Stratford Fest Confirms Plummer as Lear in 2002; Miller Directs

News   Stratford Fest Confirms Plummer as Lear in 2002; Miller Directs   The Stratford Festival in Ontario confirmed July 30 that Christopher Plummer, 71, an early company member in the 1950s, will play King Lear in the 2002 season.

  The Stratford Festival in Ontario confirmed July 30 that Christopher Plummer, 71, an early company member in the 1950s, will play King Lear in the 2002 season.

Film and stage director Jonathan Miller will stage the Shakespeare tragedy as part of the festival's 50th anniversary season. It will be the first time Plummer — a film and stage actor perhaps most widely known for the film, "The Sound of Music" — tackles the role of the mad king.

A homegrown star in the early days of the prestigious Stratford Festival in southwestern Ontario, Toronto native Plummer will return as a septuagenarian to play King Lear, the monarch who splits his kingdom between his two venal daughters and wrongly punishes a loving third.

Miller plans to present King Lear "as a 17th-century play about the relationship between monarchy and paternity," according to a statement. "I think this is a play about the fragility of civilization," Miller said, adding that he's "very much influenced by the English 17th-century philosopher Thomas Hobbes' 'Leviathan.'"

"Christopher is one of Stratford's most illustrious alumni, one of its earliest stars, and currently a board member," artistic director Richard Monette said in a statement. "I'm thrilled that he's returning to do one of Shakespeare's master works." King Lear will run from August to November at the 1,800-seat Festival Theatre.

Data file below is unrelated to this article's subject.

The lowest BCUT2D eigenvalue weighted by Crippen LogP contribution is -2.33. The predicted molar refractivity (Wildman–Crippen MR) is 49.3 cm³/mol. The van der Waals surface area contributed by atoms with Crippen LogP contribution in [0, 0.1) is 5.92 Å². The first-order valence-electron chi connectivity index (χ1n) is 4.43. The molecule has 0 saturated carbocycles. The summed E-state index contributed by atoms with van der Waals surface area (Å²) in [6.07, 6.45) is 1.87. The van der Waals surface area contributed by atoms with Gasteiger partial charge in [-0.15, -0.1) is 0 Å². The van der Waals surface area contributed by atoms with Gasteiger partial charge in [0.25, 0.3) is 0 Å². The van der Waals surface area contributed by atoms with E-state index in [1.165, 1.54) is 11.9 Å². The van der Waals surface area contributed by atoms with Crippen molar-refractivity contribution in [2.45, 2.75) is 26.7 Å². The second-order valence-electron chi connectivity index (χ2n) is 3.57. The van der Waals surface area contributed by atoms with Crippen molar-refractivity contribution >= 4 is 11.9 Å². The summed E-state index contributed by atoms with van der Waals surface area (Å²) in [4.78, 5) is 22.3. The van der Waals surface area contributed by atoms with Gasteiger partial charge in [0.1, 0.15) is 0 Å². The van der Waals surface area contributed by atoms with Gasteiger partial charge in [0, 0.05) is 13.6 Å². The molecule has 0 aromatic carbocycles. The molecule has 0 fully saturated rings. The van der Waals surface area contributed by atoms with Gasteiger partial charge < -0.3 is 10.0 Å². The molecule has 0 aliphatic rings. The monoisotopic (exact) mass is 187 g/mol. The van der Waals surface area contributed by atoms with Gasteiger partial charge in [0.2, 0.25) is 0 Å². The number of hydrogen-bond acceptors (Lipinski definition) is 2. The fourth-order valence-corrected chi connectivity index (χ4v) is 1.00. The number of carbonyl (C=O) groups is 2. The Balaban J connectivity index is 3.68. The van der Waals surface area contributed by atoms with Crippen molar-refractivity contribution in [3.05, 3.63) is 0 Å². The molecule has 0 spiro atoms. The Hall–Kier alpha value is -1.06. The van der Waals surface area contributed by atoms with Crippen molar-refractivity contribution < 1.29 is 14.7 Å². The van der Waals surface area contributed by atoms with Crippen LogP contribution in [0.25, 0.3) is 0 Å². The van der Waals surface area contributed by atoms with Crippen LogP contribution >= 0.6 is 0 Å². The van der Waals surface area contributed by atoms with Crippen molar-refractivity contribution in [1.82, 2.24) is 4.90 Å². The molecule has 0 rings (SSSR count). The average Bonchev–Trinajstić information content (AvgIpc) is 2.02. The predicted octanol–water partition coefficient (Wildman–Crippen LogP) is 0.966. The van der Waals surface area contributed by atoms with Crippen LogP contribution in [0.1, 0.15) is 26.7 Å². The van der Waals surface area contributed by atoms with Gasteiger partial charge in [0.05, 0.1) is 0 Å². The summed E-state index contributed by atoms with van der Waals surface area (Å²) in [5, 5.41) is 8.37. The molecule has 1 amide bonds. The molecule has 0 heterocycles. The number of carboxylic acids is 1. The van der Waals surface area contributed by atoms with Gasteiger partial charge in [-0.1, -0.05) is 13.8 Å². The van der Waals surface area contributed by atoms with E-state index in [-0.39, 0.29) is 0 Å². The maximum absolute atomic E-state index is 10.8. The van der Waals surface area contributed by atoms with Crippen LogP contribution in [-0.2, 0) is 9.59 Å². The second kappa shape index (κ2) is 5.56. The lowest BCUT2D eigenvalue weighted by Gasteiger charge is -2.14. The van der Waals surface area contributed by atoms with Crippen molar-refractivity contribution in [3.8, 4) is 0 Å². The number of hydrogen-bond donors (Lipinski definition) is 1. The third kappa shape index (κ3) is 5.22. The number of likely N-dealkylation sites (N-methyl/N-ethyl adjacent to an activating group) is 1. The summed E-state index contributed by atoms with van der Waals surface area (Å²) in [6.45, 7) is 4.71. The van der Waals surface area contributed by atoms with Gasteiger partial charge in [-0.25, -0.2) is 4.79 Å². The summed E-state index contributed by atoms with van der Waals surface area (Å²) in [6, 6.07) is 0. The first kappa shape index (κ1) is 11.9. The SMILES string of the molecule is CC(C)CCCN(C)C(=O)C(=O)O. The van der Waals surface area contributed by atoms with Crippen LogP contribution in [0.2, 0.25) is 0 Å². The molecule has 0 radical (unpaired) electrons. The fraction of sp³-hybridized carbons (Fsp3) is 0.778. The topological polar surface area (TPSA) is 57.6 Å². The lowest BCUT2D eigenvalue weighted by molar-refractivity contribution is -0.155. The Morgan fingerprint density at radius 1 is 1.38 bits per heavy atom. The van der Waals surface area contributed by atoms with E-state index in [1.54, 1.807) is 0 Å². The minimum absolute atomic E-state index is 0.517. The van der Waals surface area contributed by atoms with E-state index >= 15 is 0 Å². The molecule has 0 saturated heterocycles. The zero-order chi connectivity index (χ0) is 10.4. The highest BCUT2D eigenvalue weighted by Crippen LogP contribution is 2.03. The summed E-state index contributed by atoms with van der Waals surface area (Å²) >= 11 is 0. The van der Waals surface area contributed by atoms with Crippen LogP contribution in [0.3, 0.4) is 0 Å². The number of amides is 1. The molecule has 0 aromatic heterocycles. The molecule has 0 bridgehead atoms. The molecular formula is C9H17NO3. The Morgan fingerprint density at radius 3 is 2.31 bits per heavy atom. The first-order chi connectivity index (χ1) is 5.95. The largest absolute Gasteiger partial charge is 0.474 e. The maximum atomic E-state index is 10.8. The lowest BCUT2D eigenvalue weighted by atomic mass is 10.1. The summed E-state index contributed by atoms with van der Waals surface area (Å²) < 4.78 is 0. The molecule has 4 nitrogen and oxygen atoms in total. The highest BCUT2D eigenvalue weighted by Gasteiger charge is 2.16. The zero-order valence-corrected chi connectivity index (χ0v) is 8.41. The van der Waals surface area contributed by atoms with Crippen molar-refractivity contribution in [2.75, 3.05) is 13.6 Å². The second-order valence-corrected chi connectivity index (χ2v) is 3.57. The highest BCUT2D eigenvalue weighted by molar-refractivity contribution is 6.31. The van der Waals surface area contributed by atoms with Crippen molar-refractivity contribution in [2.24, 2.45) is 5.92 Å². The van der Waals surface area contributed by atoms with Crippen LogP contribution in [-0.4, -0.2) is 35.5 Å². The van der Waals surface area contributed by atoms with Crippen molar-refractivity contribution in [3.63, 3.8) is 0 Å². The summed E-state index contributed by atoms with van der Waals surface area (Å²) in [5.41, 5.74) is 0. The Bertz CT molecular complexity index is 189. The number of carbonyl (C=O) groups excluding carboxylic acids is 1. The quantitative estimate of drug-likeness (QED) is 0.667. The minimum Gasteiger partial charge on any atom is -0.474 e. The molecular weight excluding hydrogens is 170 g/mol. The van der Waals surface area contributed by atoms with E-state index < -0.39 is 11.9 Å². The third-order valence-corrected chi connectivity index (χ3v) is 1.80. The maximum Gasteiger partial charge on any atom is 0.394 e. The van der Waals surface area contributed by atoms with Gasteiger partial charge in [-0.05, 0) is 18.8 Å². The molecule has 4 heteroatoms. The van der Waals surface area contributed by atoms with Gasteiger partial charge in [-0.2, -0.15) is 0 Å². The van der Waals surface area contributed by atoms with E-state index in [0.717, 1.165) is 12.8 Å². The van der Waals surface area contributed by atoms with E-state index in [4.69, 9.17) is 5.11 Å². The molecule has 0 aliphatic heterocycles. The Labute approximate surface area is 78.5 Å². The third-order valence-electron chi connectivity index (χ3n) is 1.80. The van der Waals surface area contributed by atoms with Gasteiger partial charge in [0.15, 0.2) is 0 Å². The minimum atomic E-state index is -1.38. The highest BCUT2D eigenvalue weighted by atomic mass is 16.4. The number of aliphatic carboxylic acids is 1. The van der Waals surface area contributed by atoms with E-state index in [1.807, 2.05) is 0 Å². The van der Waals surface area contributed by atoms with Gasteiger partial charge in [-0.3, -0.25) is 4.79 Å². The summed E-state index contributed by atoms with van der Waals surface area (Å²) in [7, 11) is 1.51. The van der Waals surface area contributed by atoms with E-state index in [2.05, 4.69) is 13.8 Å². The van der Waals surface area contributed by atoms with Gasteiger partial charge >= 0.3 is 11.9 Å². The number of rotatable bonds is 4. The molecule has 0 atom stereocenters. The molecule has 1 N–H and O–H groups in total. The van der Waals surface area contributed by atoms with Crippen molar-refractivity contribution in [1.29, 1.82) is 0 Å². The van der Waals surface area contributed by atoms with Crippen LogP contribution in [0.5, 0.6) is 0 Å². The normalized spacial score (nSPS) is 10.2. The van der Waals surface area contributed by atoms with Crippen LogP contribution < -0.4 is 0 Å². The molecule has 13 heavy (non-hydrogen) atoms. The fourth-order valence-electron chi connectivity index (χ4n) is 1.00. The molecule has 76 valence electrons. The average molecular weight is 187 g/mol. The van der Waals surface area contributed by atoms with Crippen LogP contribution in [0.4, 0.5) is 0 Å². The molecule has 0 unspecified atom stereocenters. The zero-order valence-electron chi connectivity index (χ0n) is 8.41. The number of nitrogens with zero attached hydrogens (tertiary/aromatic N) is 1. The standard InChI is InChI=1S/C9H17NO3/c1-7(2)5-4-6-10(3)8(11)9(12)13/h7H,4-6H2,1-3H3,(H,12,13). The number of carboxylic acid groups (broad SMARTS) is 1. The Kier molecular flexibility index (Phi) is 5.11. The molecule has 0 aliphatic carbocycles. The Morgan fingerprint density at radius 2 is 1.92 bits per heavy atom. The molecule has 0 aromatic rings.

Previously at Stratford, in the 1950s, Plummer appeared in Henry V (in 1956, the last year of the festival tent), Hamlet (the first staging the current, permanent Festival Theatre), Much Ado About Nothing, Romeo and Juliet, Macbeth, Cyrano de Bergerac and Twelfth Night, into the early 1960s. In 1967, he starred with Zoe Caldwell in Antony and Cleopatra. After a long absence, he returned for the 1996 Stratford tryout of the Livent production of Barrymore, which would earn him the Tony Award when it went to Broadway.

Plummer has made more than 80 motion pictures, and was a leading member of Great Britain's Royal Shakespeare Company and the Royal National Theatre.

"I have to be there for the 50th year," Plummer said in a statement. "Stratford was a part of my professional youth and has remained, to this day, a part of my heart."

Miller began his career as a doctor of medicine and is recognized for his early theatrical work as a member of the satirical revue, Beyond the Fringe, with Dudley Moore, Alan Bennett and Peter Cook. He's renowned for his direction of Shakespearean plays, operas and other classics. Among his stagings: The Merchant of Venice with Laurence Olivier and Joan Plowright, The Taming of the Shrew for the Royal Shakespeare Company and The Tempest with Max von Sydow. Miller was artistic director of the Old Vic Theatre in London, England (1988-90) and directed 11 plays for the BBC's prestigious Shakespeare series (1980-82). His direction of King Lear at the Stratford Festival of Canada marks his Canadian debut.

Miller and Plummer performed together 30 years ago in the National Theatre production of Danton's Death. Plummer recently appeared in a live CBS-TV presentation of "On Golden Pond" with Julie Andrews.

— By Kenneth Jones